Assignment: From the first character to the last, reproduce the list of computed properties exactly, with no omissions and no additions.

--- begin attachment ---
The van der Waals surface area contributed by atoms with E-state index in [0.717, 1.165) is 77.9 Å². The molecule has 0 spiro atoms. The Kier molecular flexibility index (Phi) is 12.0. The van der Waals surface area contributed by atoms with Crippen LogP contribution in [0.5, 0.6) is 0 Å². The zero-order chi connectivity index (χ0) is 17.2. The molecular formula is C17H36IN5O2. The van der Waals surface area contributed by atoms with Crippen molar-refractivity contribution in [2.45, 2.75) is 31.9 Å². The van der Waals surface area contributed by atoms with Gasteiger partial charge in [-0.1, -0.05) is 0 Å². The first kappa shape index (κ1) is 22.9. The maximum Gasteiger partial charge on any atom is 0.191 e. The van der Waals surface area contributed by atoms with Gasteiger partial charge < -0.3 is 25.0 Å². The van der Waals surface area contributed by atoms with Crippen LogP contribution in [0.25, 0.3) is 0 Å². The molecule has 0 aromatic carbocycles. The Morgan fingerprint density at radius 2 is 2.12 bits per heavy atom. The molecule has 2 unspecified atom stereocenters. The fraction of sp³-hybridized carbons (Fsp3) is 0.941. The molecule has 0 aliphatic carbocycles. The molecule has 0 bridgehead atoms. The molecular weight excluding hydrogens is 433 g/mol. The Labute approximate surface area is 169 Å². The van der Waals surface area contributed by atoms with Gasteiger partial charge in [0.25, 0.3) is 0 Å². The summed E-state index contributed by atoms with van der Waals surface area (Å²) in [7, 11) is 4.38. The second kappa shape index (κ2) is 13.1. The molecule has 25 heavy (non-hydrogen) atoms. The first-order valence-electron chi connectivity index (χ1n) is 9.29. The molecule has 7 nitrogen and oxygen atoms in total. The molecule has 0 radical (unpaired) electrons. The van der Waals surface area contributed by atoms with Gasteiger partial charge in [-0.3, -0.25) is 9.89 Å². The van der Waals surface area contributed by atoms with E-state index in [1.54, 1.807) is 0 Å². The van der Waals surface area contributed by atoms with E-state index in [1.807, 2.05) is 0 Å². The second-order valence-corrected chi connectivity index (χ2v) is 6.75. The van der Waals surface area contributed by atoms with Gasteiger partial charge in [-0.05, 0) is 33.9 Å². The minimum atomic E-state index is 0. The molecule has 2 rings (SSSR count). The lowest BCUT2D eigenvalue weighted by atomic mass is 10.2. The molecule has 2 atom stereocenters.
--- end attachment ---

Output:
The van der Waals surface area contributed by atoms with E-state index in [0.717, 1.165) is 77.9 Å². The molecule has 0 spiro atoms. The Kier molecular flexibility index (Phi) is 12.0. The van der Waals surface area contributed by atoms with Crippen LogP contribution in [0.5, 0.6) is 0 Å². The zero-order chi connectivity index (χ0) is 17.2. The molecular formula is C17H36IN5O2. The van der Waals surface area contributed by atoms with Crippen molar-refractivity contribution in [2.45, 2.75) is 31.9 Å². The van der Waals surface area contributed by atoms with Gasteiger partial charge in [-0.1, -0.05) is 0 Å². The first kappa shape index (κ1) is 22.9. The maximum Gasteiger partial charge on any atom is 0.191 e. The van der Waals surface area contributed by atoms with Gasteiger partial charge < -0.3 is 25.0 Å². The van der Waals surface area contributed by atoms with Crippen LogP contribution in [0.25, 0.3) is 0 Å². The molecule has 0 aromatic carbocycles. The Morgan fingerprint density at radius 2 is 2.12 bits per heavy atom. The molecule has 2 unspecified atom stereocenters. The fraction of sp³-hybridized carbons (Fsp3) is 0.941. The molecule has 0 aliphatic carbocycles. The molecule has 0 bridgehead atoms. The molecular weight excluding hydrogens is 433 g/mol. The Labute approximate surface area is 169 Å². The van der Waals surface area contributed by atoms with Gasteiger partial charge in [0.25, 0.3) is 0 Å². The summed E-state index contributed by atoms with van der Waals surface area (Å²) in [7, 11) is 4.38. The second kappa shape index (κ2) is 13.1. The molecule has 25 heavy (non-hydrogen) atoms. The first-order valence-electron chi connectivity index (χ1n) is 9.29. The molecule has 7 nitrogen and oxygen atoms in total. The molecule has 0 radical (unpaired) electrons. The van der Waals surface area contributed by atoms with Gasteiger partial charge in [-0.3, -0.25) is 9.89 Å². The van der Waals surface area contributed by atoms with E-state index in [1.54, 1.807) is 0 Å². The van der Waals surface area contributed by atoms with E-state index in [1.807, 2.05) is 0 Å². The second-order valence-corrected chi connectivity index (χ2v) is 6.75. The van der Waals surface area contributed by atoms with Gasteiger partial charge in [-0.05, 0) is 33.9 Å². The minimum atomic E-state index is 0. The molecule has 2 rings (SSSR count). The lowest BCUT2D eigenvalue weighted by atomic mass is 10.2. The molecule has 2 atom stereocenters.